Heuchera or alumroot provides a beautiful contrast to stone and the silvery greys of lichen. It’s a tough, adaptable plant. I’ve seen it growing in the crevices of dry rock outcrops as well as on high-humidity river banks.
Spigelia marilandica or Indian Pink is one of the most beautiful Appalachian natives. It attracts hummingbirds (and stops meandering bloggers in their tracks). There was a grouping of these near the BGA gift shop — quite lovely. Spigelias grow in woodland environments and spread by underground rhizomes.
I could not stop looking at this exotic-looking little vignette. The red bug stayed at this spot a long time. And, reluctant to leave, so did I.
This time of year, I love to walk on the land that has been in my family for decades. I take in the colors, the sight of old grapevines, the smell of damp leaves … the faraway smoke.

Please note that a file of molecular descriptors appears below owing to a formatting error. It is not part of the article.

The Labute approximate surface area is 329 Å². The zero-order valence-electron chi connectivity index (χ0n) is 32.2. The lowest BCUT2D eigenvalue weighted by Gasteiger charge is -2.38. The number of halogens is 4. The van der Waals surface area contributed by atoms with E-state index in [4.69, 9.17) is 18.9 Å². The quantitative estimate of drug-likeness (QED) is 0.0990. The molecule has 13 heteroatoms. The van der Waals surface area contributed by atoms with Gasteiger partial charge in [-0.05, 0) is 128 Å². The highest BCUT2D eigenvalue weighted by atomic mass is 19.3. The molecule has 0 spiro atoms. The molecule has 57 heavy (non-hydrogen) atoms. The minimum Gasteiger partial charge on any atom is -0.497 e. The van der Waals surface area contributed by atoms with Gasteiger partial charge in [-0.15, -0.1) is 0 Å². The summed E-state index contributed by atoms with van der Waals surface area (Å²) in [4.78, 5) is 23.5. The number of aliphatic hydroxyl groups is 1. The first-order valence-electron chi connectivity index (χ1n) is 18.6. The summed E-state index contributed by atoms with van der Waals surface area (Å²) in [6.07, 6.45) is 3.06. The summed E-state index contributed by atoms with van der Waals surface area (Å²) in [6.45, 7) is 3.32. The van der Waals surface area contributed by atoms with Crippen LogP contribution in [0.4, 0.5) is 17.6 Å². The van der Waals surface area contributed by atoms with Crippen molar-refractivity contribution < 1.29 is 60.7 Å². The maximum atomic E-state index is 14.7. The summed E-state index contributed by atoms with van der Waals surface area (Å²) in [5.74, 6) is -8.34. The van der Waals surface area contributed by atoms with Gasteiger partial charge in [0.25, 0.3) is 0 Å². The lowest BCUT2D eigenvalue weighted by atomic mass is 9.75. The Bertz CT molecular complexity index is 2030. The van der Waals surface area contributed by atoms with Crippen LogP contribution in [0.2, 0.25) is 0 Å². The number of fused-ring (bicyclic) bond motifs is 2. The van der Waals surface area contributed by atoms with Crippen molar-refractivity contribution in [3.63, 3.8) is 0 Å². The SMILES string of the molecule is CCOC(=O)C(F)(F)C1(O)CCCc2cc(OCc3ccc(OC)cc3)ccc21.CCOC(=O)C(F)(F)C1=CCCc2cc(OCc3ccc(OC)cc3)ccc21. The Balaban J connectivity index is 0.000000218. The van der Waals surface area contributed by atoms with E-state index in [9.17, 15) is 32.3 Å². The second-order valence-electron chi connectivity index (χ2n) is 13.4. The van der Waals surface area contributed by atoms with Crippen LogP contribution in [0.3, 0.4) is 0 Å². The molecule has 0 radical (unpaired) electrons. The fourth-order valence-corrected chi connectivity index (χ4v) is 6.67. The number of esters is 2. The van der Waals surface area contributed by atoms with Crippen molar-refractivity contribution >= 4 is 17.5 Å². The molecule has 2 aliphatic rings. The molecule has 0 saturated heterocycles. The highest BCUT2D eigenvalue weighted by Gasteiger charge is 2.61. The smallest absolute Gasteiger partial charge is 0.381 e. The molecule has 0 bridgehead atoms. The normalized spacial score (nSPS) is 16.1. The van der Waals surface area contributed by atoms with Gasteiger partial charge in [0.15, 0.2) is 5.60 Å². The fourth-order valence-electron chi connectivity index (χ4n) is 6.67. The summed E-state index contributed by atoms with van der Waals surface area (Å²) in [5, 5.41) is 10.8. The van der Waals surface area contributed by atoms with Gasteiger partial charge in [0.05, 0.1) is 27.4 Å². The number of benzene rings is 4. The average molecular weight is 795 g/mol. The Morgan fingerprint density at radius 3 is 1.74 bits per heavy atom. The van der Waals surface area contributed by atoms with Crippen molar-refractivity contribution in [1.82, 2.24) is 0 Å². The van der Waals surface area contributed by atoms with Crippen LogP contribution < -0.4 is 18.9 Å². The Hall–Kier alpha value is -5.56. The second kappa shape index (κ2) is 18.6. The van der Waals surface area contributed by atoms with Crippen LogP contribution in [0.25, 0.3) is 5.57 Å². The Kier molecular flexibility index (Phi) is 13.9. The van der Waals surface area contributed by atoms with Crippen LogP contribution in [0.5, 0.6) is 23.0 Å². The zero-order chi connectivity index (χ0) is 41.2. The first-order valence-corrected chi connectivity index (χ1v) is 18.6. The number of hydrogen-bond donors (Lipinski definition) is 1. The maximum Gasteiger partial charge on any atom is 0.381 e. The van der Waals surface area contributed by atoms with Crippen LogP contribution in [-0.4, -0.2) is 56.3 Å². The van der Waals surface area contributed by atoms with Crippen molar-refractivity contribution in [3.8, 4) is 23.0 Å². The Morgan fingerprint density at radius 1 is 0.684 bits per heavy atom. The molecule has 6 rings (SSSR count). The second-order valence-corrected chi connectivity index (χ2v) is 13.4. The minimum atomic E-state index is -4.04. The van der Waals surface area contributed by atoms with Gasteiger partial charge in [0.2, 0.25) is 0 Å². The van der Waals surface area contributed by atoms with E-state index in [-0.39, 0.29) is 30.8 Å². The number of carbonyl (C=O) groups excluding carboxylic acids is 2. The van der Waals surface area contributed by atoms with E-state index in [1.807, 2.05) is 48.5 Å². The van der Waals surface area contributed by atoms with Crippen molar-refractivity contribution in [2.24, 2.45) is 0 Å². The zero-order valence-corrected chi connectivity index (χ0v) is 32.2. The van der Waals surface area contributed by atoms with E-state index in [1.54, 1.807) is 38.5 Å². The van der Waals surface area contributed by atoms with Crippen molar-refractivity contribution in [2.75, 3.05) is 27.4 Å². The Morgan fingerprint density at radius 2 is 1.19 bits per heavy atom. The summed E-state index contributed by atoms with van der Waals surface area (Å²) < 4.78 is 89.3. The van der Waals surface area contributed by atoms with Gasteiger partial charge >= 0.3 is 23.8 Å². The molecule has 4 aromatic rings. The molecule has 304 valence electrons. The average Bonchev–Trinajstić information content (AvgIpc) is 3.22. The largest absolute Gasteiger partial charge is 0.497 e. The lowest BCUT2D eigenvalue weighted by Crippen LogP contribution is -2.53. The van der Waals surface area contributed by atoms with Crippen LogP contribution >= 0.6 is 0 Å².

Today’s walk was no different, except when the sun changed, making me stop short on the path. I saw a beautiful, very-focused band of light on the native trees at the edge of the pasture. A gorgeous, sight — and very brief. The sourwood (far right) was outside the glow, but held its own amidst the hickories, oaks, white pines, and maples.
Why am I such a sucker when it comes to sights like this? Is it the light … the color … the affinity with the land ? Yes, all of those, and the assurance that nature remains, through all the craziness.
Sure wish you could have walked with me!
(*Another post about sourwoods & how they seem to thrive in the NC mountains is here) .
The leaves are just beginning to color in East Tennessee, soon to burst into those glorious, vibrant shades that make autumn so memorable here. The enduring heat and humidity are a little jarring, though — definitely not the cool, energizing weather I still associate with October in the mountains and foothills.